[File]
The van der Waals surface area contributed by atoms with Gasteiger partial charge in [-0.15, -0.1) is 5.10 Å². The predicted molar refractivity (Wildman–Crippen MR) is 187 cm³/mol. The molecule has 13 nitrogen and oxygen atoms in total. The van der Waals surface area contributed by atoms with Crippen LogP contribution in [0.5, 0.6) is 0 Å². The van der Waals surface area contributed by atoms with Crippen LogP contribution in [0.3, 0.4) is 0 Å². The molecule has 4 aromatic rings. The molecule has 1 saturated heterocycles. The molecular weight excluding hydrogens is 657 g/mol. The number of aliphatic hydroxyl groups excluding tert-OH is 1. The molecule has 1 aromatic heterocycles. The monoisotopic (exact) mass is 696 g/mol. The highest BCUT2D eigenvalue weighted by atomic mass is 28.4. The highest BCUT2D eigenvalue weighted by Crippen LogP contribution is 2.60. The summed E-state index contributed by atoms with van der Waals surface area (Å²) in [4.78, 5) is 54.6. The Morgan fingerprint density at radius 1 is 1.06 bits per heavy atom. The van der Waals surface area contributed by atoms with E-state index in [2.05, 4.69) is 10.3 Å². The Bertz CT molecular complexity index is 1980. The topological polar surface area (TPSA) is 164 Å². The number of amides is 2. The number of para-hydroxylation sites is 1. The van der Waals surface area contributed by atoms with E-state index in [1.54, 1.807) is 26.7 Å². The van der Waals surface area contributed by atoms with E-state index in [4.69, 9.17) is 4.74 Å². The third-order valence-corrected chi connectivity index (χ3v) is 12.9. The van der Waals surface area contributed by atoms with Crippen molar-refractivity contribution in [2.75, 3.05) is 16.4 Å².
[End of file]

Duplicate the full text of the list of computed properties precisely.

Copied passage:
The van der Waals surface area contributed by atoms with Gasteiger partial charge in [-0.15, -0.1) is 5.10 Å². The predicted molar refractivity (Wildman–Crippen MR) is 187 cm³/mol. The molecule has 13 nitrogen and oxygen atoms in total. The van der Waals surface area contributed by atoms with Crippen LogP contribution in [0.5, 0.6) is 0 Å². The van der Waals surface area contributed by atoms with Crippen LogP contribution in [0.3, 0.4) is 0 Å². The molecule has 4 aromatic rings. The molecule has 1 saturated heterocycles. The molecular weight excluding hydrogens is 657 g/mol. The number of aliphatic hydroxyl groups excluding tert-OH is 1. The molecule has 1 aromatic heterocycles. The monoisotopic (exact) mass is 696 g/mol. The highest BCUT2D eigenvalue weighted by atomic mass is 28.4. The highest BCUT2D eigenvalue weighted by Crippen LogP contribution is 2.60. The summed E-state index contributed by atoms with van der Waals surface area (Å²) in [4.78, 5) is 54.6. The Morgan fingerprint density at radius 1 is 1.06 bits per heavy atom. The van der Waals surface area contributed by atoms with E-state index in [2.05, 4.69) is 10.3 Å². The Bertz CT molecular complexity index is 1980. The topological polar surface area (TPSA) is 164 Å². The number of amides is 2. The number of para-hydroxylation sites is 1. The van der Waals surface area contributed by atoms with E-state index in [1.54, 1.807) is 26.7 Å². The van der Waals surface area contributed by atoms with E-state index in [4.69, 9.17) is 4.74 Å². The third-order valence-corrected chi connectivity index (χ3v) is 12.9. The van der Waals surface area contributed by atoms with Crippen molar-refractivity contribution in [2.75, 3.05) is 16.4 Å².